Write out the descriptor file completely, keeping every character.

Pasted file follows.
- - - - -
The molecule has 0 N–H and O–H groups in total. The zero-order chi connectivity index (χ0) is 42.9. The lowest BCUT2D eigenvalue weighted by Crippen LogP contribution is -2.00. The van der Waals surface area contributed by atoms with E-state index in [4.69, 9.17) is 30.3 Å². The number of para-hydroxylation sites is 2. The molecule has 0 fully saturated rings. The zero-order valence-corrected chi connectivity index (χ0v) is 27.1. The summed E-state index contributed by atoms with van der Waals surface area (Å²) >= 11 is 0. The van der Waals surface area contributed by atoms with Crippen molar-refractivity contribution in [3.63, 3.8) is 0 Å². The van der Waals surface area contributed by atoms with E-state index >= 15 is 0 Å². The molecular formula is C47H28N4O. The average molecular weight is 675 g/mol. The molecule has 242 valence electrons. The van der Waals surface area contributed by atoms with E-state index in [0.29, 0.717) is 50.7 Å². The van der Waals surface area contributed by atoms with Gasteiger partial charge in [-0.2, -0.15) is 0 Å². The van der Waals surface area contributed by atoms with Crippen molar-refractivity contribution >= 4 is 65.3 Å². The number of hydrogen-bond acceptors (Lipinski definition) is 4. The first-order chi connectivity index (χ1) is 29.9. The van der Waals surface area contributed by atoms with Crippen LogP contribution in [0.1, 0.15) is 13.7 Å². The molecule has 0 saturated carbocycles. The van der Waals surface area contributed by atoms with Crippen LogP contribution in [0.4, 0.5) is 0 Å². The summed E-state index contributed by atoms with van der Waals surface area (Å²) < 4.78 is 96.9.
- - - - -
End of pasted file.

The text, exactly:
The molecule has 0 N–H and O–H groups in total. The zero-order chi connectivity index (χ0) is 42.9. The lowest BCUT2D eigenvalue weighted by Crippen LogP contribution is -2.00. The van der Waals surface area contributed by atoms with E-state index in [4.69, 9.17) is 30.3 Å². The number of para-hydroxylation sites is 2. The molecule has 0 fully saturated rings. The zero-order valence-corrected chi connectivity index (χ0v) is 27.1. The summed E-state index contributed by atoms with van der Waals surface area (Å²) >= 11 is 0. The van der Waals surface area contributed by atoms with Crippen molar-refractivity contribution in [3.63, 3.8) is 0 Å². The van der Waals surface area contributed by atoms with E-state index >= 15 is 0 Å². The molecular formula is C47H28N4O. The average molecular weight is 675 g/mol. The molecule has 242 valence electrons. The van der Waals surface area contributed by atoms with E-state index in [0.29, 0.717) is 50.7 Å². The van der Waals surface area contributed by atoms with Gasteiger partial charge in [-0.2, -0.15) is 0 Å². The van der Waals surface area contributed by atoms with Crippen molar-refractivity contribution >= 4 is 65.3 Å². The number of hydrogen-bond acceptors (Lipinski definition) is 4. The first-order chi connectivity index (χ1) is 29.9. The van der Waals surface area contributed by atoms with Crippen LogP contribution in [0.1, 0.15) is 13.7 Å². The molecule has 0 saturated carbocycles. The van der Waals surface area contributed by atoms with Crippen LogP contribution in [0.4, 0.5) is 0 Å². The summed E-state index contributed by atoms with van der Waals surface area (Å²) < 4.78 is 96.9.